International Journal of Applied Philosophy


published on February 7, 2019

Raymond J. Higbea, Alyssa Luboff

Care for the Root Cause of Medical Errors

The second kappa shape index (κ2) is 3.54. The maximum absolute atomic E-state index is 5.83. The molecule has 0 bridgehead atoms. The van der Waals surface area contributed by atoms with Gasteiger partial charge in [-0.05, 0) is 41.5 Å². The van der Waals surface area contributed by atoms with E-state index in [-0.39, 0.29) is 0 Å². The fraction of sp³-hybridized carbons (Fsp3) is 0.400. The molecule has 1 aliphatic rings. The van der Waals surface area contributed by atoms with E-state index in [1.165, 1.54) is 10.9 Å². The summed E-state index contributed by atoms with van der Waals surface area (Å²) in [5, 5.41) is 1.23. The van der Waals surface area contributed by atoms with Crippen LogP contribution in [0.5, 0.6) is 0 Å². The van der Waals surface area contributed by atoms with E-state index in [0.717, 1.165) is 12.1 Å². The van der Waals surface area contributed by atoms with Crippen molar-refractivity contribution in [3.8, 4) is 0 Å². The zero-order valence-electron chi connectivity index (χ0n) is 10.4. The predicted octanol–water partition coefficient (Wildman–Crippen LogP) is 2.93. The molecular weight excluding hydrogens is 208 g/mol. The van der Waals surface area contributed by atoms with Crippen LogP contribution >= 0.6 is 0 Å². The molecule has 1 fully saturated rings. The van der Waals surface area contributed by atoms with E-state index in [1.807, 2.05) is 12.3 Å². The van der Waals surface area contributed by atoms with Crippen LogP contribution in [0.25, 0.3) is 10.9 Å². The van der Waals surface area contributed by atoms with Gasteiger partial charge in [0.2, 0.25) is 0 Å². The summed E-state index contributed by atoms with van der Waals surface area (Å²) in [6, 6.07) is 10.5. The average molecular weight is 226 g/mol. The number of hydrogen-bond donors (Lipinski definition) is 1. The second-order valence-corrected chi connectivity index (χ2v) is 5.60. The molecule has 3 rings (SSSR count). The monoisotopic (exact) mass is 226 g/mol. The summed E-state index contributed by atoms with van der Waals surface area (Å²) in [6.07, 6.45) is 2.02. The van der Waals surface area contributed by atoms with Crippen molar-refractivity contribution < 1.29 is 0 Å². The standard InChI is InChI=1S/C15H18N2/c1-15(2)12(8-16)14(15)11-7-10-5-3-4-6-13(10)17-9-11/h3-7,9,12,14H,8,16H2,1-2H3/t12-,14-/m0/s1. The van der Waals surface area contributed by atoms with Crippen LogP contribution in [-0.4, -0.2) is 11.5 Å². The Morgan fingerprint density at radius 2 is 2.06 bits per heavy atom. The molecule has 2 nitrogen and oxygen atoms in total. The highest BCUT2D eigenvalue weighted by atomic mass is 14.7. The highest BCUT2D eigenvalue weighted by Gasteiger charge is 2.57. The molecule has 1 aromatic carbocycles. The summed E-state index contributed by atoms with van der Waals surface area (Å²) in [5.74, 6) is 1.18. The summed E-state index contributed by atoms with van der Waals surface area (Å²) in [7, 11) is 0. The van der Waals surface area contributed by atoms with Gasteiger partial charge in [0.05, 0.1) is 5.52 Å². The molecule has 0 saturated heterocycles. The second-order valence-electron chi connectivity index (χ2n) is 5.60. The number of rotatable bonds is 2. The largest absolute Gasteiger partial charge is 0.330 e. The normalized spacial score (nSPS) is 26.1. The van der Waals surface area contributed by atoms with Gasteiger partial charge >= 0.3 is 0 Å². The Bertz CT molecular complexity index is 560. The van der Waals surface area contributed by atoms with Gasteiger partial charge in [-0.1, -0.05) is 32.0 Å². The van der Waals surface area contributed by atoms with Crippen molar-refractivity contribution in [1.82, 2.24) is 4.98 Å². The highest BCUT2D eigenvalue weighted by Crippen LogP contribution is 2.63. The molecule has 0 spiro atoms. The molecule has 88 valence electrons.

In the mid-nineteenth century, healthcare delivery began transitioning from an individual, private payment model to a third-party payment model, dominated by the insurance industry. During the same time, productivity shifted from a transformational model, centered on the provider-patient relationship, to a transactional model, based on the distribution of services. The emergence of medical insurance and other third-party payers removed providers and patients from discussions about treatment plans, payment, and risk. This resulted in a weakening, if not fracturing, of the provider-patient relationship. All healthcare providers enter their profession to care for people, yet what has most frequently been lost in the transformed relationship over the past century is context, communication, and trust—all elements of a relational ethic, or what ethicist and psychologist Carol Gilligan first described as, “the ethics of care.” This loss of relationality has led to a model of healthcare delivery that is fractured, isolated, and uncoordinated, with an epidemic of medical errors that by some estimates results in the death of approximately 400,000 individuals per year. Thus far, isolated foci on patient quality, outcomes, and safety have been feckless and unimpressive. However, new advanced payment models, such as value-based purchasing and patient-centered medical homes, have the potential to reduce medical error by addressing its root cause. In linking payment to factors such as context, communication, and trust, they bring relationality back into the healthcare system. This essay traces the historic devolution of the provider-patient relationship and the promise of new payment models to restore it.